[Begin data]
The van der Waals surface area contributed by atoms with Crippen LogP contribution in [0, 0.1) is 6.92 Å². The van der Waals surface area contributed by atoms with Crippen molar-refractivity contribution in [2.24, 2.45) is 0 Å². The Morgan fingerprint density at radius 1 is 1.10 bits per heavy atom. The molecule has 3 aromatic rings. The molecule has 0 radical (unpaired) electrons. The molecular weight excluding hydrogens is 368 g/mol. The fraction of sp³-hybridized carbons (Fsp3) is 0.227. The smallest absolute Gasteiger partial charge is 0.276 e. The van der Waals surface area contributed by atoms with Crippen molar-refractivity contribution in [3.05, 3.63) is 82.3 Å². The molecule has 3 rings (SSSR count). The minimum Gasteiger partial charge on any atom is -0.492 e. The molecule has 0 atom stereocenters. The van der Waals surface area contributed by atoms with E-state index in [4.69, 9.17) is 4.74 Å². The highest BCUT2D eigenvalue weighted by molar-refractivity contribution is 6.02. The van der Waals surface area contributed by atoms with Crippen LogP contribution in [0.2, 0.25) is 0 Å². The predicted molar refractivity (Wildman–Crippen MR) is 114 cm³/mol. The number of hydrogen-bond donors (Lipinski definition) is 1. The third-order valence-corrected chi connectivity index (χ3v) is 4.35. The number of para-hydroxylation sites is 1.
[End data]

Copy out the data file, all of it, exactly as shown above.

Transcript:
The van der Waals surface area contributed by atoms with Crippen LogP contribution in [0, 0.1) is 6.92 Å². The van der Waals surface area contributed by atoms with Crippen molar-refractivity contribution in [2.24, 2.45) is 0 Å². The Morgan fingerprint density at radius 1 is 1.10 bits per heavy atom. The molecule has 3 aromatic rings. The molecule has 0 radical (unpaired) electrons. The molecular weight excluding hydrogens is 368 g/mol. The fraction of sp³-hybridized carbons (Fsp3) is 0.227. The smallest absolute Gasteiger partial charge is 0.276 e. The van der Waals surface area contributed by atoms with Crippen molar-refractivity contribution in [3.05, 3.63) is 82.3 Å². The molecule has 3 rings (SSSR count). The minimum Gasteiger partial charge on any atom is -0.492 e. The molecule has 0 atom stereocenters. The van der Waals surface area contributed by atoms with E-state index in [4.69, 9.17) is 4.74 Å². The highest BCUT2D eigenvalue weighted by molar-refractivity contribution is 6.02. The van der Waals surface area contributed by atoms with Crippen LogP contribution in [0.2, 0.25) is 0 Å². The predicted molar refractivity (Wildman–Crippen MR) is 114 cm³/mol. The number of hydrogen-bond donors (Lipinski definition) is 1. The third-order valence-corrected chi connectivity index (χ3v) is 4.35. The number of para-hydroxylation sites is 1.